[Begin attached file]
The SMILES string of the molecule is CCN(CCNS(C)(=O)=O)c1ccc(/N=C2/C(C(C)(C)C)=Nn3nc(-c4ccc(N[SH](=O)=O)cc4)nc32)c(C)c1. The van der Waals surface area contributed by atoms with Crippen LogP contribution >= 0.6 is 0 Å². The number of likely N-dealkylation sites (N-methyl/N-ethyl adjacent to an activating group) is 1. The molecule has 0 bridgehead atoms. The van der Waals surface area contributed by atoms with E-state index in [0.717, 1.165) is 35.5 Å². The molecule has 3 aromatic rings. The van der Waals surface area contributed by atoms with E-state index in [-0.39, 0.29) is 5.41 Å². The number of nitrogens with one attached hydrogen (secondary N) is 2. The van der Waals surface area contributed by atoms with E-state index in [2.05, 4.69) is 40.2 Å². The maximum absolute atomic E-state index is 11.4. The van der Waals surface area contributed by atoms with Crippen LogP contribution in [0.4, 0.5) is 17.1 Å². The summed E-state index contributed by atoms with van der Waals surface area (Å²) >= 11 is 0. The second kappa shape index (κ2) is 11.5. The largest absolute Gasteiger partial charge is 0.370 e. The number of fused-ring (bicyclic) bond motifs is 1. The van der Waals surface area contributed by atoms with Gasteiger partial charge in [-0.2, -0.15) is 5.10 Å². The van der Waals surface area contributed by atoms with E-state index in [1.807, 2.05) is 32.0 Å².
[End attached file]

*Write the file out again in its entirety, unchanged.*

The SMILES string of the molecule is CCN(CCNS(C)(=O)=O)c1ccc(/N=C2/C(C(C)(C)C)=Nn3nc(-c4ccc(N[SH](=O)=O)cc4)nc32)c(C)c1. The van der Waals surface area contributed by atoms with Crippen LogP contribution >= 0.6 is 0 Å². The number of likely N-dealkylation sites (N-methyl/N-ethyl adjacent to an activating group) is 1. The molecule has 0 bridgehead atoms. The van der Waals surface area contributed by atoms with E-state index in [0.717, 1.165) is 35.5 Å². The molecule has 3 aromatic rings. The van der Waals surface area contributed by atoms with E-state index in [-0.39, 0.29) is 5.41 Å². The number of nitrogens with one attached hydrogen (secondary N) is 2. The van der Waals surface area contributed by atoms with E-state index in [2.05, 4.69) is 40.2 Å². The maximum absolute atomic E-state index is 11.4. The van der Waals surface area contributed by atoms with Crippen LogP contribution in [0.4, 0.5) is 17.1 Å². The summed E-state index contributed by atoms with van der Waals surface area (Å²) >= 11 is 0. The second kappa shape index (κ2) is 11.5. The largest absolute Gasteiger partial charge is 0.370 e. The number of fused-ring (bicyclic) bond motifs is 1. The van der Waals surface area contributed by atoms with Gasteiger partial charge in [-0.2, -0.15) is 5.10 Å². The van der Waals surface area contributed by atoms with E-state index in [1.807, 2.05) is 32.0 Å².